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Hiding Missing Body Parts or Covering Baldness?

Posted Dec 07 2009 11:56am
mannequin

It isn’t couth, compassionate, and politically correct to ogle over a woman’s breasts, whether they come in a pair or not.  Standing around the food table at a house party last night, I tried but couldn’t help steal glances.  I loved that the woman across from me had the audacity to walk through the world with a cute small boob on the right, and a pancake flat space on the left.

The woman with a mastectomy and no prosthesis turned out to be S.L. Wisenberg.  She’s the author of The Adventures of Cancer Bitch, a book I have seen on the shelf next to my book in many stores.  We spent most of the evening by each others side talking about exercise, book readings, cancer fundraising, pink washing, and more.  I adored her immediately.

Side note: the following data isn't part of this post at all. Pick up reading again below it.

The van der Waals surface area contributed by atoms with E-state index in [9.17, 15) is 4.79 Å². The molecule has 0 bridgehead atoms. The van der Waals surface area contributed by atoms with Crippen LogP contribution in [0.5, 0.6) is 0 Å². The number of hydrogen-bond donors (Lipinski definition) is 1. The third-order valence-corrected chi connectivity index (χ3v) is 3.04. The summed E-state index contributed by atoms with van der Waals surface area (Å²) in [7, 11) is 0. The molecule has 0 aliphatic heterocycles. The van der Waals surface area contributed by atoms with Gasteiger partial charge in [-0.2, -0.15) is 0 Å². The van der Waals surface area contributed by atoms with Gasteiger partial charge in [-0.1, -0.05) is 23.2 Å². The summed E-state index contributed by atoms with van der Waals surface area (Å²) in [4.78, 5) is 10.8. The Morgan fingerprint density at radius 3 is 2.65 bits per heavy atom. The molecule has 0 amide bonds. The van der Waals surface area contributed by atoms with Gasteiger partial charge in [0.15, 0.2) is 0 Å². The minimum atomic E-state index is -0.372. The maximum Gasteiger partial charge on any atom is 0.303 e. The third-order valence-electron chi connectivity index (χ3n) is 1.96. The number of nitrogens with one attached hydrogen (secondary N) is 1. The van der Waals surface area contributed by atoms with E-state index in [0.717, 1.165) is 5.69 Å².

I learned that during cancer treatment, she nixed bandanas and wigs, walking through the world bald with ‘U.S. Out of Iraq’ written on her naked skull.

I’ve never been faced with the decision of prosthetics or head coverings.  Nobody can tell that I’ve had my thyroid and 66 nodes removed.  My scar is so faint doctors often have to search for in during check ups.  And while my hair has thinned significantly, radio active iodine does not cause baldness or hair loss associated with other cancer treatments.

I don’t know what I would do were I forced to part with my perky boobs or my hair.  And it isn’t my place to speculate on such decisions.  I have learned that with cancer, you never know what choices you’d make until you are faced with the reality for yourself.  Since I cannot speak from experience, I’d like to hear yours.

Have you lost a body part, become disfigured, or lost your hair due to illness?  How did it impact yourself image and what choices did you make about reconstruction, prosthesis, and baldness?  Have you ever met someone with one breast who did not get reconstruction and chooses not to wear a prosthetic boob?

Read more about adapting to a new body image in Everything Changes: The Insider’s Guide to Cancer in Your 20s and 30s.

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